Wednesday’s Vital Data: Macy’s, Amarin and Starbucks

Options activity provides a look at expectations on M, AMRN and SBUX

U.S. stock futures are inching higher this morning as traders grapple with the ongoing implications of a meltdown in the oil markets. Crude oil experienced its largest down day in years yesterday falling over 7% on concerns of oversupply and slowing global demand. The crash came even after oil had already fallen eleven days in a row.

Against this backdrop, futures on the Dow Jones Industrial Average are up 0.44% and S&P 500 futures are higher by 0.51%. Nasdaq-100 futures have added 0.57%.

In the options pits, calls slightly outpaced puts while overall volume levels ended the day near average levels. Specifically, about 18.9 million calls and 17.3 million puts changed hands on the session.

Over at the CBOE, the single-session equity put/call volume fell for the second day in a row to 0.70. The 10-day moving average once again stayed pat at 0.66.

Options activity was a mixed bag on Tuesday. Macy’s (NYSE:M) saw renewed options interest ahead of its quarterly earnings report. Amarin (NASDAQ:AMRN) shares slid on fresh details on the Irish company’s fish oil drug, Vascepa. Finally, Starbucks (NASDAQ:SBUX) was flooded with activity on news that it was cutting 5% of its workforce.

Let’s take a closer look:

Macy’s (M)

Traders took to the options market to place their bets ahead of this morning’s earnings release from the premier retailer, Macy’s. The stock has held up like a champ during the recent market bloodbath and headed into the quarterly report as one of the few securities still above its 20-day and 50-day moving averages.

Macy’s beat the Street’s expectations, reporting earnings per share of 27 cents.

On the options trading front, put volume spiked sharply. Activity swelled to 300% of the average daily volume, with 118,034 total contracts traded. And 63% of the trading came from put options.

As usual, implied volatility is running hot ahead of Macy’s earnings release. At 58%, it’s perched at the 78th percentile of its one-year range. Options traders were pricing in an earnings move of $3.58 or 10% making the 1% drop premarket a real snoozer. Chalk this up as a massive win for volatility sellers.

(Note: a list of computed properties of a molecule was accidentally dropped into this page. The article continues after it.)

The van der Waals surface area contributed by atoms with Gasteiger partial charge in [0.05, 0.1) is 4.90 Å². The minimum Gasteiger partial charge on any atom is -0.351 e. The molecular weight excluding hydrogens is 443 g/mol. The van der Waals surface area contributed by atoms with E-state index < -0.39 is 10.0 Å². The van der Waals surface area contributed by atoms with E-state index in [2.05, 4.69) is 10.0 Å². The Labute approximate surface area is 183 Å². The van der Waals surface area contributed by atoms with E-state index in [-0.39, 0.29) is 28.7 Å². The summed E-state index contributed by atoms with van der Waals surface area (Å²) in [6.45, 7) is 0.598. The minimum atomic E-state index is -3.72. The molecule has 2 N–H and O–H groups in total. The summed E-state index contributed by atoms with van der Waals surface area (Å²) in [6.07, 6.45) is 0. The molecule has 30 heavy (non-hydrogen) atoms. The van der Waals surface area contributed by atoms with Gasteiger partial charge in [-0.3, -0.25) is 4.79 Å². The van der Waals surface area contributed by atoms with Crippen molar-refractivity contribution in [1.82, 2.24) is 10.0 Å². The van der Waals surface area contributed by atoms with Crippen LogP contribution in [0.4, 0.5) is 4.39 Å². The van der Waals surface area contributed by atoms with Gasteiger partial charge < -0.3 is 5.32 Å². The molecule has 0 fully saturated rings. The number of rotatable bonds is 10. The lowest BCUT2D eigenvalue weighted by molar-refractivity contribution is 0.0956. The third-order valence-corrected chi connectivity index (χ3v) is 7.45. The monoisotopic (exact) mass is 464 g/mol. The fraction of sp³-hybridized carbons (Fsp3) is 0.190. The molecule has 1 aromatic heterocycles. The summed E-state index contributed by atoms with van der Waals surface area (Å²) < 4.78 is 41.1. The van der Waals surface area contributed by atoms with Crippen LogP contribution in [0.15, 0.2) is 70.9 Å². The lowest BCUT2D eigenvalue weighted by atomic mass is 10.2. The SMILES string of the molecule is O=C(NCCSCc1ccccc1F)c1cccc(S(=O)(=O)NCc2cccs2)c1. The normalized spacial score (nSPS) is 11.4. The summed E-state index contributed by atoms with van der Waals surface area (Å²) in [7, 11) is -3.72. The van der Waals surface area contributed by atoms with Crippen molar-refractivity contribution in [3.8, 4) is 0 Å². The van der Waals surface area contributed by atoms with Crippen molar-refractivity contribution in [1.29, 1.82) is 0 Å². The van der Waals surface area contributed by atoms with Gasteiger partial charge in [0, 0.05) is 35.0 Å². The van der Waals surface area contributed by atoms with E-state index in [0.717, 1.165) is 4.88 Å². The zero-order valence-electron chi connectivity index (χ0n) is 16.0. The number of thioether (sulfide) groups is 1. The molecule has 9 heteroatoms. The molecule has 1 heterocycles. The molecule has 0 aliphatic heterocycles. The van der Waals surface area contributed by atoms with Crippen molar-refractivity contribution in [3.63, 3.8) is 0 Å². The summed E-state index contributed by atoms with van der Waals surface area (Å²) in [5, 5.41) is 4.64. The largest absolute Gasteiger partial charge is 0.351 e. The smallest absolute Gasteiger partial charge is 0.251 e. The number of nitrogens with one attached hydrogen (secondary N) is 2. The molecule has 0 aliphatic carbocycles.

Amarin (AMRN)

Promising results from a long-term cardiovascular outcomes trial involving Amarin’s fish oil pill, Vascepa, placed the company on the map in September with a jaw-dropping run that has since carried it from $3 to as high as $23.

However, new details released over the weekend in the New England Journal of Medicine and an accompanying company presentation are leading some to question whether the first reported cardiovascular benefits from the drug may have been overstated.

On the options trading front, calls slightly outpaced puts on the day. Activity lifted to 209% of the average daily volume, with 111,801 total contracts traded. Calls accounted for 54% of the day’s take.

With these additional details now released, the uncertainty factor for Amarin stock has diminished. Implied volatility has receded to 115%, which is admittedly still high. The daily expected moves now sit at 7.2%.

Starbucks (SBUX)

A memo sent by CEO Kevin Johnson revealed Starbucks is slashing 5% of its workforce as it modifies its organizational structure.

Recent earnings sent the stock to record highs by completing a three-year basing pattern. The positive fundamentals have allowed SBUX to remain completely untouched by the market correction that continues to ravage the rest of the Street.

On the options trading front, calls dominated the trading session despite the selling pressure in the underlying. Activity remained high at 240% of the average daily volume, with 108,488 total contracts traded. 87% of the trading came from call options alone.

Implied volatility remains elevated at 26% or the 68th percentile of its one-year range. Traders are pricing-in daily moves of 1.6%.

As of this writing, Tyler Craig didn’t hold positions in any of the aforementioned securities. Want insightful education on how to trade? Check out his trading blog, Tales of a Technician.

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